Abu Dhabi - History

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History

In the 3rd millennium BC a culture known as Umm an-Nar (after the island where it was discovered) arose near modern Abu Dhabi. Umm an-Nar's influence extended well into the interior and down the coast of what is now Oman. Later regional influences included the Hellenic civilisations, the Kingdom of Hormuz and the Portuguese.

The rise of British naval power in the Gulf in the mid-18th century coincided with the rise of two important tribal confederations along the coast of the lower Gulf. These were the Qawasim, whose descendants now rule Sharjah and Ras al-Khaimah, and the Bani Yas, whose descendants are now the ruling families of modern Abu Dhabi and Dubai.

The Bani Yas were originally based in Liwa, an oasis on the edge of the Empty Quarter desert, but moved to Abu Dhabi in 1793. They engaged in the traditional Bedouin activities of camel herding, small-scale agriculture, tribal raiding and extracting protection money from caravans passing through their territory. The Bani Yas divided into two main branches in the early 19th century when Dubai split from Abu Dhabi.

After the collapse of the world pearl market in the early 20th century, the entire coast was plunged into abject poverty. In 1939, Sheikh Shakhbut, the ruler of Abu Dhabi, granted the first of several oil concessions on his territory. It was not until 1958, however, that oil was found in the emirate. With a population at the time of only 15,000, Abu Dhabi was on its way to becoming very rich.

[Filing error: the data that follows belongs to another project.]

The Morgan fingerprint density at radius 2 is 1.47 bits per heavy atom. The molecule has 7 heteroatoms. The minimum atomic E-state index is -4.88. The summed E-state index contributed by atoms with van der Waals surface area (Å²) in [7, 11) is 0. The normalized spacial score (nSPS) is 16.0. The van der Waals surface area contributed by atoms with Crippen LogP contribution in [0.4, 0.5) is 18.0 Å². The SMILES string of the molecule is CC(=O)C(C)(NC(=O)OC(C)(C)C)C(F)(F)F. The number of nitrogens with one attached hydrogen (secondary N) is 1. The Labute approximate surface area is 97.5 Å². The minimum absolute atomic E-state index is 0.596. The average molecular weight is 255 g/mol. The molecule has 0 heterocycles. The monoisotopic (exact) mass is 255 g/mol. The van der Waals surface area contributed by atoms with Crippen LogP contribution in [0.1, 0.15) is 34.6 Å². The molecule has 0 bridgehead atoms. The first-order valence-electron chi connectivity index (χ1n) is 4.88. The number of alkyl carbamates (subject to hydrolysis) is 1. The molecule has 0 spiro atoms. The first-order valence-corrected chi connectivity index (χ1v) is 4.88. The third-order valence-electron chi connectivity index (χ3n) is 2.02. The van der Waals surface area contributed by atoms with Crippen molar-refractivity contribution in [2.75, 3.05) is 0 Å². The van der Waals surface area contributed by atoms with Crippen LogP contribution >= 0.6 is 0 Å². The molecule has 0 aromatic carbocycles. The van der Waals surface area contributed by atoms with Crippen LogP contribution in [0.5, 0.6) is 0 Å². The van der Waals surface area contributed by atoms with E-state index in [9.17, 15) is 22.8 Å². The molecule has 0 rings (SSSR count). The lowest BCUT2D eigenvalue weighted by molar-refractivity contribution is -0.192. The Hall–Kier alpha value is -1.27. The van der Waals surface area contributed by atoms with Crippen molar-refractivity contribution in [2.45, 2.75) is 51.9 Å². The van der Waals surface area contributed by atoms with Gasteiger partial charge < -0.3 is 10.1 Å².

Britain's 1968 announcement that it would leave the Gulf in 1971 came as a shock to most of the ruling sheikhs. Negotiations eventually resulted in independence for Bahrain and Qatar and the creation of a new federal nation: the United Arab Emirates. The UAE, with Abu Dhabi as its capital, came into existence on 2 December 1971. When oil revenue started pouring in, the reed and mud-brick huts were rapidly replaced by banks and boutiques.

In recent years, the settlement has spread to occupy virtually all of Abu Dhabi island. It's been remodelled in less than 40 years to become the classic Arabian petrodollar city, a wealthy metropolis filled with gardens and tall mirror-glassed buildings.

When to go

Visiting in high summer (July and August) is simply a bad idea - however, if you enjoy temperatures of 48°C (118 °F) you will be treated to heavily discounted hotel rates. Many hotels also offer up to 50% off their normal rates during Ramadan.

From May to September, daytime temperatures are in the low to mid-40°C (104-113 °F) range. In the winter months, temperatures average in the low to mid-20°C (68-77 °F) range. It can get very windy during these months.

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